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Foreign Exchange Management involves a combination of hedging as well as profit making at the opportune time (subject to permission by regulator). Unless a country has pegged the domestic currency in terms of the foreign currency, currency exposure is bound to play around the bottom-line. In emerging markets like India which are dominated by more active FII (Foreign Institutional investment) than Foreign Direct Investment (which is inherently permanent in nature) the job of a finance manager is like a tight rope walk which can either elevate him to the highest pedestal or dig his grave.

More common ways of forex hedging nowadays are Forwards and Options which are still within the sphere of understand ability of a layman. Forwards are contracts outside the stock exchange and mostly through Bankers who are authorised dealers of the RBI. Similarly options can also be traded with a Banker. The basic requirement for a finance manager is to have proper forecast of foreign currency cash inflows and also the reconciled list of outstanding forwards and option contracts with each of his banker and their respective maturity dates. It will only help to avoid frequent cancellation of contracts and bearing the related costs charged by the Banker. EEFC (Exchange Earner foreign currency) account facility enables holding the foreign currency receipts as such until they can be favourably exchanged in the market. This account can be used for making import payments directly as well unless they have been specifically earmarked for some forward deal. The normal action pattern (in case of exports) is to sell at spot when the foreign currency is quoted at forward discount and enter into forward deal when the foreign currency is quoted at forward premium. It is the other way around in case of imports. In case the finance manager feels that the rates on the expiration date will not favour him, he can choose to cancel the contract at any time before the expiry.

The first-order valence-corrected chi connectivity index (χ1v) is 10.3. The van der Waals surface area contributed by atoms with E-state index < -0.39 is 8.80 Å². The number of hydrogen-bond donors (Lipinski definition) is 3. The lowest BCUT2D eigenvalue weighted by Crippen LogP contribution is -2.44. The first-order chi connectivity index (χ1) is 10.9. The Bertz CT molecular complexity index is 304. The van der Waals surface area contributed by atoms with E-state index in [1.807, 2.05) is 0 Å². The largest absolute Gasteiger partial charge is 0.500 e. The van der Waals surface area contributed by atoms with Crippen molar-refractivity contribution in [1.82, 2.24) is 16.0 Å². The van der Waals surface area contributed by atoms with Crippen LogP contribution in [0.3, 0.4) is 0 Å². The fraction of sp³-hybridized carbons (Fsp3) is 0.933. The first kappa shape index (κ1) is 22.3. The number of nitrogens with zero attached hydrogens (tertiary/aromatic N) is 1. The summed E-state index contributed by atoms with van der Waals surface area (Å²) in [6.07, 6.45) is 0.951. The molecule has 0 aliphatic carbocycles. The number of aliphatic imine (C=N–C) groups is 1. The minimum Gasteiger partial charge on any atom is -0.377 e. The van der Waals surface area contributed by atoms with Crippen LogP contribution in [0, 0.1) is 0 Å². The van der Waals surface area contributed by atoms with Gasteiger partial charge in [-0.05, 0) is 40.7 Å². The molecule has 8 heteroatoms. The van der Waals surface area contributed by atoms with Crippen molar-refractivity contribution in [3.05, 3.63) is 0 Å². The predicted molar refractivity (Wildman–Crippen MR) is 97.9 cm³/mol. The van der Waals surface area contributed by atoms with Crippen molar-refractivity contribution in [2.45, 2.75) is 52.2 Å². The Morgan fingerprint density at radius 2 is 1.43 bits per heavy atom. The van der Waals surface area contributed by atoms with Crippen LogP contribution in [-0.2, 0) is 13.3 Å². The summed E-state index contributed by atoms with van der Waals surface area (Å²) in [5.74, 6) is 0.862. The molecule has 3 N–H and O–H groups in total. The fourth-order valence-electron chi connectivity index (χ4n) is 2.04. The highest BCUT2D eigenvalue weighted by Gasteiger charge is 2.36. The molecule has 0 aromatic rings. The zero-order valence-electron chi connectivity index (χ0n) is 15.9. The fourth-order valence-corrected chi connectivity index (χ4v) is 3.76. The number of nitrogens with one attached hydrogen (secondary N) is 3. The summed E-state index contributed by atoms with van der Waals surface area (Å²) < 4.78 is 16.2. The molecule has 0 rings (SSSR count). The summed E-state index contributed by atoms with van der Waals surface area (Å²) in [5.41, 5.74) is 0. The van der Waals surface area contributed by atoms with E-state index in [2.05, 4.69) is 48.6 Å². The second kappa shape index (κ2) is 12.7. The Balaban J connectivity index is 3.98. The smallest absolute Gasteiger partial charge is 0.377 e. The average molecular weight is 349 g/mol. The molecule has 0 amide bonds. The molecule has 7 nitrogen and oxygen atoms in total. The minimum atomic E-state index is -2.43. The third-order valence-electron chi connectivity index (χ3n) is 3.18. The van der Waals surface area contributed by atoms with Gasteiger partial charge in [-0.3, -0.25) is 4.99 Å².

In practice, bankers offer forwards in two categories namely 1) Underlying agreement and 2) Past performance criteria. Since the Indian foreign exchange regulations require the collection of export receipts within 1 year (6 months for imports), it is not theoretically possible to have an underlying contract expiring later than 1 year. Also the relevant regulation says that the maturity of the hedge contract cannot exceed the maturity of the underlying transaction. But the sweetener here is that the contracts can be rolled over with no limitations as to number of rollovers but not more than 6 month maturities every time and what will get impacted is the swap cost every time when the rollover takes place. Forward rates as we all appreciate depend upon the interest rate differential between the relevant countries on the date of the contract (Interest rate parity theory). There is no room for negotiation on the forward rates as the same is fixed in the market and we will have to accept them anyway. It is notable that as per FEMA (Foreign exchange derivative) regulations, where the exact amount of the underlying transaction is not ascertainable, the contract can be booked on the basis of a reasonable estimate. Therefore the value addition of a finance manager comes to play in fixing the quantum of currency which is the contract quantity. This is where the rollover facility comes handy since on the date of maturity the contract can be partially liquidated to the extent of actual receipt and balance can be rolled over at a swap cost.